There are six building blocks that create your value proposition and define your positioning statement.
Answer each question thoughtfully to define your unique offering:

  1. Target customers. Whom do you serve? What makes for an ideal customer regarding industry, location, size, type, and so on? This allows the person on the receiving end to think, “They work with companies like ours and people like us.” Know your target customer so you can craft messages that will resonate with them. In addition, the more you can position specialization for a particular buyer set, the more you differentiate.
  2. Need/business problem. What types of needs and business problems do you address? How do you help? This helps prospects understand how and when they should use you.
  3. Impact of solving customer needs. What are the financial and emotional benefits of solving the customer’s need? How do you provide value? You may be thinking, “We do so much, and the specifics of our solutions are always different.” When crafting your positioning statement, choose one or two, generalize the type of impact, and later, in proof of concept, you can provide a specific example. This helps people see why they should address their needs with you!
  4. Your offerings. What’s your product and service approach, how do you run your company, solve problems and work with customers? Notice that company and offerings are the fourth point. Don’t lead with your capabilities. Take a customer-centric approach and frame your offerings within the context of the customer needs you can solve.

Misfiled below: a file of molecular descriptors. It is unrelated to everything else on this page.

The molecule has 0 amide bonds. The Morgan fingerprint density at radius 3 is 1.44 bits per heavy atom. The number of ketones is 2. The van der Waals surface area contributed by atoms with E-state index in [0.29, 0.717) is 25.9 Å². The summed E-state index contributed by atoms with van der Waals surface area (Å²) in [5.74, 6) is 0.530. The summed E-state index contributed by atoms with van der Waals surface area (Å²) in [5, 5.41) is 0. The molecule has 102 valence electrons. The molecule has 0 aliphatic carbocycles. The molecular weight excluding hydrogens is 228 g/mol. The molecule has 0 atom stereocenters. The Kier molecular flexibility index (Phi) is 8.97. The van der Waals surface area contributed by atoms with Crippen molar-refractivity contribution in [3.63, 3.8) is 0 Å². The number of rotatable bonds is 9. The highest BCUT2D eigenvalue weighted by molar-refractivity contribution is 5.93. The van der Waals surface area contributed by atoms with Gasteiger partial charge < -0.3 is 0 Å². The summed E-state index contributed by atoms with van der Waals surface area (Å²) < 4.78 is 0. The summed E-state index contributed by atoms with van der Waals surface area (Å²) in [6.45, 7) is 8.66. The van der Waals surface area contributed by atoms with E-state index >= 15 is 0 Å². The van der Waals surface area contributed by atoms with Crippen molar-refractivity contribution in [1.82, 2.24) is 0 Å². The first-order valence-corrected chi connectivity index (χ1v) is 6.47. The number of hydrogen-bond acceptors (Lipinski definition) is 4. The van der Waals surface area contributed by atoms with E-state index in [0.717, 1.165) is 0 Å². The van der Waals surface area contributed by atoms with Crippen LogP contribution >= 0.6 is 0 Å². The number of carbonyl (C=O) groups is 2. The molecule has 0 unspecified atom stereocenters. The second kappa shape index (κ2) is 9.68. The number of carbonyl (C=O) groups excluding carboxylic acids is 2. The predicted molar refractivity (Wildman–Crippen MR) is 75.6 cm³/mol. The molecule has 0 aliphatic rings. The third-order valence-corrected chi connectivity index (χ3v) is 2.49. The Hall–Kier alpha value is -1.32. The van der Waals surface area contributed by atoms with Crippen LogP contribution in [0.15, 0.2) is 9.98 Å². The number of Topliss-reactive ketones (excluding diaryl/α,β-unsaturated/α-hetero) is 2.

5. Proof of concept. How can you demonstrate that your approach has worked to solve similar problems for others? How do you substantiate your claims? How do they know that what you say will happen, will actually happen? Tip: Use reference stories, case studies and relevant data to provide evidence to substantiate your claims.
  6. Distinction. Why is your offering preferable to other options for solving the customer’s need? Do you have something unique about you that is worthwhile to share? Is there some way to highlight how you’re distinct from others?

As you build your value proposition and create a positioning statement, take care not to build just one canned statement that you use with everyone. Slick “elevator pitch” deliveries always sound a little too rehearsed and smooth. These six components are building blocks that you can use to build the story you want to deliver about what makes you unique and valuable.